WB: You were at Loyola when Katrina hit, right?
DS: Yes, I was. And that was my most difficult professional experience ever—until Covid.
WB: Experiencing Katrina must have been so hard. Can you share what it was like?
DS: It was really hard, and it’s still hard to describe, honestly. Because you really only understood it completely if you were there in the city that was underwater. There were just a few of us in the private higher ed landscape who had to go through it: Tulane, Dillard, Xavier, and us at Loyola. Of course, there were public universities as well who had difficult times.
WB: That had to be a formative life and professional experience. How do you think it changed you?
DS: I think my big takeaway—what I learned about myself during all of that—is that I have the ability to quickly size up a situation and figure out how to fix it. So, I’m a “fixer,” maybe.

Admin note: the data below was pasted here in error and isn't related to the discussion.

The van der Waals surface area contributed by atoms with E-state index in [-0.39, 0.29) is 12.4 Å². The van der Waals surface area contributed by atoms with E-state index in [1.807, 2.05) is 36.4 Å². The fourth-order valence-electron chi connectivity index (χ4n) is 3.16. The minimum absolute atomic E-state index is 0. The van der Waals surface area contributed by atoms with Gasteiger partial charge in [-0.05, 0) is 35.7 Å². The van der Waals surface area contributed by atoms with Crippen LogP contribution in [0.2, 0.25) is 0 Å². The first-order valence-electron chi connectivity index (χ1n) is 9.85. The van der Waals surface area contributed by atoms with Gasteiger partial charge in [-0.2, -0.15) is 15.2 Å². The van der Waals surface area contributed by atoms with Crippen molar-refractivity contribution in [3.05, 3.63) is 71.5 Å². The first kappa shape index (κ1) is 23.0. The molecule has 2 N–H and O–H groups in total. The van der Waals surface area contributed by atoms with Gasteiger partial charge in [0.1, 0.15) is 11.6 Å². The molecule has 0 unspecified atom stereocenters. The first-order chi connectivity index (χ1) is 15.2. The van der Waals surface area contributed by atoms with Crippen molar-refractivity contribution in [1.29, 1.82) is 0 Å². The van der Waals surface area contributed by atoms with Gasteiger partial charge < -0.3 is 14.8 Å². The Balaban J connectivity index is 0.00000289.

That was a huge takeaway, and it gave me confidence. After surviving Katrina and helping lead Loyola through that, some of those self-confidence questions that you always have in your mind about your career— “Is this something that I’m good at? Is this something I can do? Can I bring these skills to another institution?”—I suddenly knew the answer to those questions. I knew I could do this work.
WB: Can you elaborate on how you learned that you had this ability to quickly assess a situation?
DS: Well, when you’re in a large organization, you assume that everybody who’s above you in the organization knows what to do, that they have a plan. That is not always the case. Sometimes situations are so dire there is no playbook. Sometimes people freeze.